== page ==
How presidents use secrecy to protect the nation, foster diplomacy, and gain power Ever since the nation’s most important secret meeting—the Constitutional Convention—presidents have struggled to balance open, accountable government with necessary secrecy in military affairs and negotiations. For the first one hundred and twenty years, a culture of open government persisted, but new threats and technology have long since shattered the old bargains. Today, presidents neither protect vital information nor provide the open debate Americans expect. Mary Graham tracks the rise in governmental secrecy that began with surveillance and loyalty programs during Woodrow Wilson’s administration, explores how it developed during the Cold War, and analyzes efforts to reform the secrecy apparatus and restore oversight in the 1970s. Chronicling the expansion of presidential secrecy in the Bush years, Graham explains what presidents and the American people can learn from earlier crises, why the attempts of Congress to rein in stealth activities don’t work, and why presidents cannot hide actions that affect citizens’ rights and values.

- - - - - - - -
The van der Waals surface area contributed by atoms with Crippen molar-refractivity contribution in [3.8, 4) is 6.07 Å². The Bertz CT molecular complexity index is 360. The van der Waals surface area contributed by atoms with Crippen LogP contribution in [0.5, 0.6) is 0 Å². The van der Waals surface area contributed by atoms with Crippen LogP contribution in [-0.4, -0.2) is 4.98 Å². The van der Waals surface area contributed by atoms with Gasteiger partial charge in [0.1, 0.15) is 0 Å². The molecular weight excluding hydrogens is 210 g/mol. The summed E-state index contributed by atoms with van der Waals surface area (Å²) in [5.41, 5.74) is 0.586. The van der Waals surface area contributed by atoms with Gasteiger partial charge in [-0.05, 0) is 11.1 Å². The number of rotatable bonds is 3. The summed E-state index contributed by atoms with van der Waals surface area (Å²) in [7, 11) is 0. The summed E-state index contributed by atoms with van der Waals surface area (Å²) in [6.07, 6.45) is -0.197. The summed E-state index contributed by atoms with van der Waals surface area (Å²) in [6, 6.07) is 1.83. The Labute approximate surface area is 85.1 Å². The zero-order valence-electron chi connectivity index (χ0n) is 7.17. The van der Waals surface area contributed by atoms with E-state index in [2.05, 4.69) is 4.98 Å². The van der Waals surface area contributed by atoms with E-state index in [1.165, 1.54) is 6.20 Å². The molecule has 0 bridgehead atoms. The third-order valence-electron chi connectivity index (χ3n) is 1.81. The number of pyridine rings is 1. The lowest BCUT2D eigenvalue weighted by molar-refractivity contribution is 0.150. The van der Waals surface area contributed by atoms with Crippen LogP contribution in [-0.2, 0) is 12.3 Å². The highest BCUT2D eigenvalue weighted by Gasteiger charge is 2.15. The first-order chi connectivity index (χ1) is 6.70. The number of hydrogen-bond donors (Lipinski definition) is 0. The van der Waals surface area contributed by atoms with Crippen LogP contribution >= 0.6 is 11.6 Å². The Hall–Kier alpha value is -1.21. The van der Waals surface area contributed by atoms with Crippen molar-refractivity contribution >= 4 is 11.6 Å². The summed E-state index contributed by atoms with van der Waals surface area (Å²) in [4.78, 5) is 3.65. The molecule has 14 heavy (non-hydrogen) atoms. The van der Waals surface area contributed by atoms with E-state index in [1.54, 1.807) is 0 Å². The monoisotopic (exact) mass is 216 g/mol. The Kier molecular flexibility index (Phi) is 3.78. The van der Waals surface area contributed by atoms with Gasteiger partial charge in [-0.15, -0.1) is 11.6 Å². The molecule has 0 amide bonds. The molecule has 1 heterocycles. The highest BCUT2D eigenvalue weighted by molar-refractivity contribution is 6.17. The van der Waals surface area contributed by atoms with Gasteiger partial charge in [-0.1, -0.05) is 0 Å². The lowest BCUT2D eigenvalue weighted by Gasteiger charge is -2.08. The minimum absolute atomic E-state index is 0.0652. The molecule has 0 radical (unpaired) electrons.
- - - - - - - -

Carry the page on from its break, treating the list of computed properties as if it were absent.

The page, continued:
|Publisher:||Yale University Press|
|Product dimensions:||6.10(w) x 9.30(h) x 0.90(d)|
About the Author
Mary Graham codirects the Transparency Policy Project at the Harvard Kennedy School of Government and is the author of three earlier books on the politics of information. She has written for the Atlantic,Science, and other publications.
Table of Contents
1 The Constitutional Convention: The President's Limited Power 10
2 George Washington: A Culture of Openness 31
3 Woodrow Wilson: A Foundation for Secret Government 50
4 Hurry Truman: Institutional Secrecy 80
5 Lyndon Johnson: Stealth Attacks on Openness 118
6 Gerald Ford: A Time of Reckoning 132
7 George W. Bush: A Test of the Limits 148
8 Barack Obama: A Twenty-First-Century Bargain? 180